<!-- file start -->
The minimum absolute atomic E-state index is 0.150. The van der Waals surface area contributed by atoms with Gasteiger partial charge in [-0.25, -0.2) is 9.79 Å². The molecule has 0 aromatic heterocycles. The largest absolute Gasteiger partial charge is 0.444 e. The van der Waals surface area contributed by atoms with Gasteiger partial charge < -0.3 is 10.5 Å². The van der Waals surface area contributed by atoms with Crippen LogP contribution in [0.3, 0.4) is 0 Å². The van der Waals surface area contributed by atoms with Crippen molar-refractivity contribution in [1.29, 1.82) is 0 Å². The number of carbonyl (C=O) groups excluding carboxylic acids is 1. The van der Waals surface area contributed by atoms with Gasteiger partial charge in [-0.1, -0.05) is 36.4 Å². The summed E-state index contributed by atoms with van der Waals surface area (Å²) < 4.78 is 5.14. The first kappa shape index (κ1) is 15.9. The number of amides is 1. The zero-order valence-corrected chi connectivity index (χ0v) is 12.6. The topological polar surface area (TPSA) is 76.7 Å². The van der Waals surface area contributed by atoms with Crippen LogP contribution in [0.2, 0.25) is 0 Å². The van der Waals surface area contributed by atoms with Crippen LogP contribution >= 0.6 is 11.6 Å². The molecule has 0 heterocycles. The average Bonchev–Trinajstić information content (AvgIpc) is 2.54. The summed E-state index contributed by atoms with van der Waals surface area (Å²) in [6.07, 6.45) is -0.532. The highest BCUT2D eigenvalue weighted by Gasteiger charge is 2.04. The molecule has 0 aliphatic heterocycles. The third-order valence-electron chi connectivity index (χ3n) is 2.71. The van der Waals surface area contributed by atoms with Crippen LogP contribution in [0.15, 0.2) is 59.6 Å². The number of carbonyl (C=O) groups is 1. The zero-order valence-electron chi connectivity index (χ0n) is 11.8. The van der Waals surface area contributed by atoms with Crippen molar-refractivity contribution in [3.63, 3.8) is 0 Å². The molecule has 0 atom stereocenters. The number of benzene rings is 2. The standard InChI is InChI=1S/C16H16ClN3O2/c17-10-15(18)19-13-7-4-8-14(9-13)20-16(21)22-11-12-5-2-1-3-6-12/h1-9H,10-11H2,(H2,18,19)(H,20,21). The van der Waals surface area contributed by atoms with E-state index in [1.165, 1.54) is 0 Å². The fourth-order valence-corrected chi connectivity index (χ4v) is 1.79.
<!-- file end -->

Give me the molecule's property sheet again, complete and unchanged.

The minimum absolute atomic E-state index is 0.150. The van der Waals surface area contributed by atoms with Gasteiger partial charge in [-0.25, -0.2) is 9.79 Å². The molecule has 0 aromatic heterocycles. The largest absolute Gasteiger partial charge is 0.444 e. The van der Waals surface area contributed by atoms with Gasteiger partial charge < -0.3 is 10.5 Å². The van der Waals surface area contributed by atoms with Crippen LogP contribution in [0.3, 0.4) is 0 Å². The van der Waals surface area contributed by atoms with Crippen molar-refractivity contribution in [1.29, 1.82) is 0 Å². The number of carbonyl (C=O) groups excluding carboxylic acids is 1. The van der Waals surface area contributed by atoms with Gasteiger partial charge in [-0.1, -0.05) is 36.4 Å². The summed E-state index contributed by atoms with van der Waals surface area (Å²) < 4.78 is 5.14. The first kappa shape index (κ1) is 15.9. The number of amides is 1. The zero-order valence-corrected chi connectivity index (χ0v) is 12.6. The topological polar surface area (TPSA) is 76.7 Å². The van der Waals surface area contributed by atoms with Crippen LogP contribution in [0.2, 0.25) is 0 Å². The van der Waals surface area contributed by atoms with Crippen LogP contribution >= 0.6 is 11.6 Å². The molecule has 0 heterocycles. The average Bonchev–Trinajstić information content (AvgIpc) is 2.54. The summed E-state index contributed by atoms with van der Waals surface area (Å²) in [6.07, 6.45) is -0.532. The highest BCUT2D eigenvalue weighted by Gasteiger charge is 2.04. The molecule has 0 aliphatic heterocycles. The third-order valence-electron chi connectivity index (χ3n) is 2.71. The van der Waals surface area contributed by atoms with Crippen LogP contribution in [0.15, 0.2) is 59.6 Å². The number of carbonyl (C=O) groups is 1. The zero-order valence-electron chi connectivity index (χ0n) is 11.8. The van der Waals surface area contributed by atoms with Crippen molar-refractivity contribution in [3.63, 3.8) is 0 Å². The molecule has 0 atom stereocenters. The number of benzene rings is 2. The standard InChI is InChI=1S/C16H16ClN3O2/c17-10-15(18)19-13-7-4-8-14(9-13)20-16(21)22-11-12-5-2-1-3-6-12/h1-9H,10-11H2,(H2,18,19)(H,20,21). The van der Waals surface area contributed by atoms with E-state index in [1.165, 1.54) is 0 Å². The fourth-order valence-corrected chi connectivity index (χ4v) is 1.79.